Showing 29 posts tagged moon

On December 24, 1968, the Apollo 8 crew orbited the moon and discovered Earth. Astronauts James Lovell, command module pilot, William Anders, lunar module pilot, and Frank Borman, commander, were the first people to leave our planet to orbit another rocky body in space, and in this NASA video, we can travel with them to witness the moment they captured this iconic photo of home: Earthrise.

The 45th anniversary video uses data from NASA’s Lunar Reconnaissance Orbiter (LRO) spacecraft with audio recordings, data, and photographs from the orbiting lunar excursion module (LEM) to recreate this exhilarating and unanticipated moment of teamwork.

In the archives: more from the Lunar Reconnaissance Orbiter and oodles of amazing videos about Earth.

via sagan sense.

If you’ve seen physics teacher Dan Burns demonstrate how to use stretched spandex lycra to explain gravity and spacetime, then you’ll like this Fabric of the Cosmos how-to video from the 2012 SPS SOCK (Science Outreach Catalyst Kit). Meredith Woy and Melissa Hoffman build the model and then demonstrate orbits, tides, roche limits, and the creation of the solar system.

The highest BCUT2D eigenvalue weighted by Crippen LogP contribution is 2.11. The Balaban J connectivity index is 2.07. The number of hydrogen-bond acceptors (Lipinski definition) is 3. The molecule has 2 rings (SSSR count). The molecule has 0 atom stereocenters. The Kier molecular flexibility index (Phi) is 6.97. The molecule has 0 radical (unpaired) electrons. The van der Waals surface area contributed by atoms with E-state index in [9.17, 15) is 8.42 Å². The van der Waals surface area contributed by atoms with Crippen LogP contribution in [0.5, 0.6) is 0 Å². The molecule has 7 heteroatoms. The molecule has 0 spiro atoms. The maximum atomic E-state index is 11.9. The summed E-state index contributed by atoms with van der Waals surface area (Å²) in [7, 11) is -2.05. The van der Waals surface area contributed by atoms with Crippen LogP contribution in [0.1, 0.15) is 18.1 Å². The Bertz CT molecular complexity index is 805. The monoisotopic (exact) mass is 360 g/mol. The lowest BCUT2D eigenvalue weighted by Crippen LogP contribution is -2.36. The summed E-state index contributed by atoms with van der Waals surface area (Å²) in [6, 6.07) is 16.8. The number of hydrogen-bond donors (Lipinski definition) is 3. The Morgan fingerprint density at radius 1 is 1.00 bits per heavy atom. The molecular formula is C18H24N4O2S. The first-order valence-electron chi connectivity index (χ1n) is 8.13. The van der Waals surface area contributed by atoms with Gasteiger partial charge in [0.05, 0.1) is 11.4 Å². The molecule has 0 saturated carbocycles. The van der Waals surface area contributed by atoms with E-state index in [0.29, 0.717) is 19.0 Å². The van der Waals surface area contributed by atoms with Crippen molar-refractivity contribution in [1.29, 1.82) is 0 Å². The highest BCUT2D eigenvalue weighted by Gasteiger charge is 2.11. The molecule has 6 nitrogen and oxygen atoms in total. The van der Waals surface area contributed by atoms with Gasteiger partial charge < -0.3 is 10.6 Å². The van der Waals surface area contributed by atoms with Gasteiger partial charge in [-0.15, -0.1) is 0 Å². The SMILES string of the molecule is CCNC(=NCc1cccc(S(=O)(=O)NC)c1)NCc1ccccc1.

via PhysicsBuzz.

Physics Teacher SOS workshop leader Dan Burns demonstrates how he uses stretched spandex lycra, weights, marbles, and gravity in his high school classes to make this impressive space-time warping demo. Filmed from afar, this general relativity explainer was made for other educators, but my kids were riveted by these tangible representations that include how our planets orbit the sun, how the moon orbits the Earth, and the free return trajectory used in the Apollo Program.

Update: See how to set up this excellent demonstration in this Fabric of the Cosmos how-to video.

File under: physics and education.

Thanks, @heathenreason.

What would the moon look like if it was at the same distance from Earth as the International Space Station? (That’s 240-ish miles above our planet instead of its usual 238,900 miles away.)

While the physics would make this rather undesirable — likely breaking the moon into Saturn-like rings and generally messing with Earth’s liquids, atmosphere, etc, — it would look pretty amazing if it was possible. Amateur astronomer Yetipc1 imagines it would look something like this slightly sped-up simulation, though the moon breaking apart and forming rings around Earth would also be pretty cool.

Related watching: Veritasium’s How Far Away is the Moon? and Yetipc1’s what if the moon were replaced with some of our planets?

via io9.